Categories of Brain Injury

‘Acquired brain injuries’ describe brain injuries that were not sustained before or during a person’s birth; they were sustained after birth.

‘Traumatic brain injuries’ refers to head injuries that are caused by trauma, which in turn causes the brain to suffer injury.

The severity of a brain injury establishes the injury category it falls into. Severity is determined by the effects of the brain injury on the injured person, which is dependant upon the area of the brain that is damaged and the extent to which it is damaged.

Brain injuries are classed as either minor, moderate or severe.

Minor Brain Injuries

This least severe category of brain injury includes relatively common injuries, such as concussion and fainting, which always have short term effects that can sometimes lead to longer term complications.

Symptoms of minor brain injuries may include:

  • Headaches
  • Dizziness
  • Difficulty concentrating
  • Poor memory
  • Mild confusion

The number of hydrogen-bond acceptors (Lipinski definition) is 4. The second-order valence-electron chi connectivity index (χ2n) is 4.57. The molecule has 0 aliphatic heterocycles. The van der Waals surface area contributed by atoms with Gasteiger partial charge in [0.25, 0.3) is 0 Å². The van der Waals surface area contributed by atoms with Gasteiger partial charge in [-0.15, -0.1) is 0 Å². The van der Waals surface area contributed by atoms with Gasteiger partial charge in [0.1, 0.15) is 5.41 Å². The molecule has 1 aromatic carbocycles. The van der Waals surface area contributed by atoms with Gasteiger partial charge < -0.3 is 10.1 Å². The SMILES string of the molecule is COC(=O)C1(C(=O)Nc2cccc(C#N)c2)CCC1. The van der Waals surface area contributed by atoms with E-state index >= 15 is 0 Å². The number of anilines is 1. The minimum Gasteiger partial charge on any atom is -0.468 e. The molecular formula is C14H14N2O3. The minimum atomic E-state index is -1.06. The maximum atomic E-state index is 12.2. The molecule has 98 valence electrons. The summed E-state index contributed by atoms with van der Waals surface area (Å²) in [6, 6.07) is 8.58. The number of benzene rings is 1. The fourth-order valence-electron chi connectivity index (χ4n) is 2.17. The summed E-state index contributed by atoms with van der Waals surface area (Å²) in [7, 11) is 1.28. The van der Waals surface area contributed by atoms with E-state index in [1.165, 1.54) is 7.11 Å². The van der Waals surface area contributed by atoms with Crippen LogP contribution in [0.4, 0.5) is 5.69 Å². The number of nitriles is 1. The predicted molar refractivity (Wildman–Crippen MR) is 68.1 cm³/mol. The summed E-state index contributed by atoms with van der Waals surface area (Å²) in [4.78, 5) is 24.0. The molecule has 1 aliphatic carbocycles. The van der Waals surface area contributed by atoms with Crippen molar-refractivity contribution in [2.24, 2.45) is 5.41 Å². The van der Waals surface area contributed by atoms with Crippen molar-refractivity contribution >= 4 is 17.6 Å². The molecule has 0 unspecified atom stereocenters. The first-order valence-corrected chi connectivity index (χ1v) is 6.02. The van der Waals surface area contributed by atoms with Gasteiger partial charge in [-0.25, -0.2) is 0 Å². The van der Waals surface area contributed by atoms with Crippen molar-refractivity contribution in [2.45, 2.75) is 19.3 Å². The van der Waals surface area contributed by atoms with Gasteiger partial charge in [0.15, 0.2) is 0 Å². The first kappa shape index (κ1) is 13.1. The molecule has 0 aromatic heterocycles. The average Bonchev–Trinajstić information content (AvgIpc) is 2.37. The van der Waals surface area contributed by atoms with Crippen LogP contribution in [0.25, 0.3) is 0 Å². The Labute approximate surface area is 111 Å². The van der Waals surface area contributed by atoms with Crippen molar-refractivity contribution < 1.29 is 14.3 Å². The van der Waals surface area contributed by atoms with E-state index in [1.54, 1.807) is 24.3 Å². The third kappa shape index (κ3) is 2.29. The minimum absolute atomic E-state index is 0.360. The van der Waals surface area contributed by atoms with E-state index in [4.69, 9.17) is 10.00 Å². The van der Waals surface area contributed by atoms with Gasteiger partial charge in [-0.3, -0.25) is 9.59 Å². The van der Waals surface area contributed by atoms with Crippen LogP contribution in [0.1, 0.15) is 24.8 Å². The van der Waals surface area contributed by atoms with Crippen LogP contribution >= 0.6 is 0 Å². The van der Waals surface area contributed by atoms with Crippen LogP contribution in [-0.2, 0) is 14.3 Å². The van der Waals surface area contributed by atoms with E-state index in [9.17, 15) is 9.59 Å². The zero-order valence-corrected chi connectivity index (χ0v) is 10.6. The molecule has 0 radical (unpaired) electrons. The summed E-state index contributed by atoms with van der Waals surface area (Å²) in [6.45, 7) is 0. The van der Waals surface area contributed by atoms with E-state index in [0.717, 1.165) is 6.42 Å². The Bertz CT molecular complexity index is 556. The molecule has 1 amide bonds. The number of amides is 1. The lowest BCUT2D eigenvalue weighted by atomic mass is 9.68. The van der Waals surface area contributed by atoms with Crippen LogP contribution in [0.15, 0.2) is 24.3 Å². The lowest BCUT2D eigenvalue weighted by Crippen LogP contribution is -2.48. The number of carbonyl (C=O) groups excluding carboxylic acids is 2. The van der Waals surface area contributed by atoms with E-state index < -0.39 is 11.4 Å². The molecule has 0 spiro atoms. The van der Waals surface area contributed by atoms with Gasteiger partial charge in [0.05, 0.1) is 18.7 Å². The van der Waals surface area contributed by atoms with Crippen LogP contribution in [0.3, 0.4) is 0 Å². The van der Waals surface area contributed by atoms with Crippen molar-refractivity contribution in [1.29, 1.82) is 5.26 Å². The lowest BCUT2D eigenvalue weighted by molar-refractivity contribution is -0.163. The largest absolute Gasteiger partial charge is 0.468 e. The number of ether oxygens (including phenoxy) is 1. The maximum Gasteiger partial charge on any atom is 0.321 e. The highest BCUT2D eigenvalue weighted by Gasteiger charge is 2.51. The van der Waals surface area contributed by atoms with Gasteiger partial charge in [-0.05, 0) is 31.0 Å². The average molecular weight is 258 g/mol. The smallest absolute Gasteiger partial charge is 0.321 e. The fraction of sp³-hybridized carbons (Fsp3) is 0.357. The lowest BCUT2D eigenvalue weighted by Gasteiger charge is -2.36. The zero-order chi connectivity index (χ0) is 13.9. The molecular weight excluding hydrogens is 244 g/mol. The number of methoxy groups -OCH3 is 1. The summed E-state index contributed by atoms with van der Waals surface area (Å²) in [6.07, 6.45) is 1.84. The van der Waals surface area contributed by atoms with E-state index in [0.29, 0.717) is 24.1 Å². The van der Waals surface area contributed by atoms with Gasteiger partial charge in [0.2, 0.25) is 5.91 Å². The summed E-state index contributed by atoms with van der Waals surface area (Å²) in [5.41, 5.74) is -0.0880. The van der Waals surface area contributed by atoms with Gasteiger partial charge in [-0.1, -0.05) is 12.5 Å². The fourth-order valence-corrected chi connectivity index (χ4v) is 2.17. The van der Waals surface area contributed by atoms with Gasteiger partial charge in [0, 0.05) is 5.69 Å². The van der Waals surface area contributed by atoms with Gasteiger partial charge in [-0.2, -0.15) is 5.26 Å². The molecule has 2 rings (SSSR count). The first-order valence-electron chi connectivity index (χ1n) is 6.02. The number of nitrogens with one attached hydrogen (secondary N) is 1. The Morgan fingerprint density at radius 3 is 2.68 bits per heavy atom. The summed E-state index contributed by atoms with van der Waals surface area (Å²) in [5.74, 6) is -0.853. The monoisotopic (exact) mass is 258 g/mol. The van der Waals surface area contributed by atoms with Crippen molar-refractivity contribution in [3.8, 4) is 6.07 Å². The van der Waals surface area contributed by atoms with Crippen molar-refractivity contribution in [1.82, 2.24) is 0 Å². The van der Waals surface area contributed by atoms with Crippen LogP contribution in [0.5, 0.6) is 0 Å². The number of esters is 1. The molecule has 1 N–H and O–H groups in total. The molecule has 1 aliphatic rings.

• Fatigue
  • Nausea

Moderate Brain Injuries

This category of brain injury causes a loss of consciousness lasting more than 15 minutes but not exceeding 6 hours and a period of amnesia that persists for less than 24 hours.

Moderate brain injuries will cause similar symptoms to that of minor brain injuries, although they are likely to be more severe, persistent and debilitating.

The persistent and lengthy nature of moderate brain injury symptoms can have life-changing effects, even if those effects do not usually last longer than 12 months. A person may not be able to perform tasks that were previously second nature to them and may suffer from personality changes which mean they are not quite the person that they were before the injury. This can be frustrating, confusing and often quite distressing for an injured person and their family.

Severe Brain Injuries

This category of brain injury causes a loss of consciousness lasting more than 6 hours and a period of amnesia that exceeds 24 hours.

Severe brain injuries have permanent, life-altering effects that are likely to hospitalise a person for a lengthy period of time and make them unable to lead an independent life once they are discharged from hospital due to the effects of their injury, which usually cause a variety of physical and mental disabilities.